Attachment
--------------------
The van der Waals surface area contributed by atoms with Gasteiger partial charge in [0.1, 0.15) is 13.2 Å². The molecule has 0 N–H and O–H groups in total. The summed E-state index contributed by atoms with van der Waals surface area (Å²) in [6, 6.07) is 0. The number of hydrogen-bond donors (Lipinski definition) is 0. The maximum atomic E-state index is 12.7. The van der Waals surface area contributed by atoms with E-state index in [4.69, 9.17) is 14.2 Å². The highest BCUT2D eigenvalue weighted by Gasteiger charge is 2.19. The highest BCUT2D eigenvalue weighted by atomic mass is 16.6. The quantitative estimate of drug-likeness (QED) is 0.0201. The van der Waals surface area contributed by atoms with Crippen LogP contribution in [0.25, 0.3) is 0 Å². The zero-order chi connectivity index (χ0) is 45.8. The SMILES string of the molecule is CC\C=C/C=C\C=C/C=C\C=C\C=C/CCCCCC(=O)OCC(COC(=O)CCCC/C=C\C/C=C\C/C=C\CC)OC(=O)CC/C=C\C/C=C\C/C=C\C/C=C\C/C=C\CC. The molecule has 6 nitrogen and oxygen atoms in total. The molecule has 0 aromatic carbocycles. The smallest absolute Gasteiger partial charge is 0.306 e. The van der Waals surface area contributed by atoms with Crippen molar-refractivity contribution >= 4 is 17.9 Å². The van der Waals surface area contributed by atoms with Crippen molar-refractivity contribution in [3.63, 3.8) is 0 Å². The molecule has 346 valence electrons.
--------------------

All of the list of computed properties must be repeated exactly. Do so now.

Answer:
The van der Waals surface area contributed by atoms with Gasteiger partial charge in [0.1, 0.15) is 13.2 Å². The molecule has 0 N–H and O–H groups in total. The summed E-state index contributed by atoms with van der Waals surface area (Å²) in [6, 6.07) is 0. The number of hydrogen-bond donors (Lipinski definition) is 0. The maximum atomic E-state index is 12.7. The van der Waals surface area contributed by atoms with E-state index in [4.69, 9.17) is 14.2 Å². The highest BCUT2D eigenvalue weighted by Gasteiger charge is 2.19. The highest BCUT2D eigenvalue weighted by atomic mass is 16.6. The quantitative estimate of drug-likeness (QED) is 0.0201. The van der Waals surface area contributed by atoms with Crippen LogP contribution in [0.25, 0.3) is 0 Å². The zero-order chi connectivity index (χ0) is 45.8. The SMILES string of the molecule is CC\C=C/C=C\C=C/C=C\C=C\C=C/CCCCCC(=O)OCC(COC(=O)CCCC/C=C\C/C=C\C/C=C\CC)OC(=O)CC/C=C\C/C=C\C/C=C\C/C=C\C/C=C\CC. The molecule has 6 nitrogen and oxygen atoms in total. The molecule has 0 aromatic carbocycles. The smallest absolute Gasteiger partial charge is 0.306 e. The van der Waals surface area contributed by atoms with Crippen molar-refractivity contribution >= 4 is 17.9 Å². The van der Waals surface area contributed by atoms with Crippen molar-refractivity contribution in [3.63, 3.8) is 0 Å². The molecule has 346 valence electrons.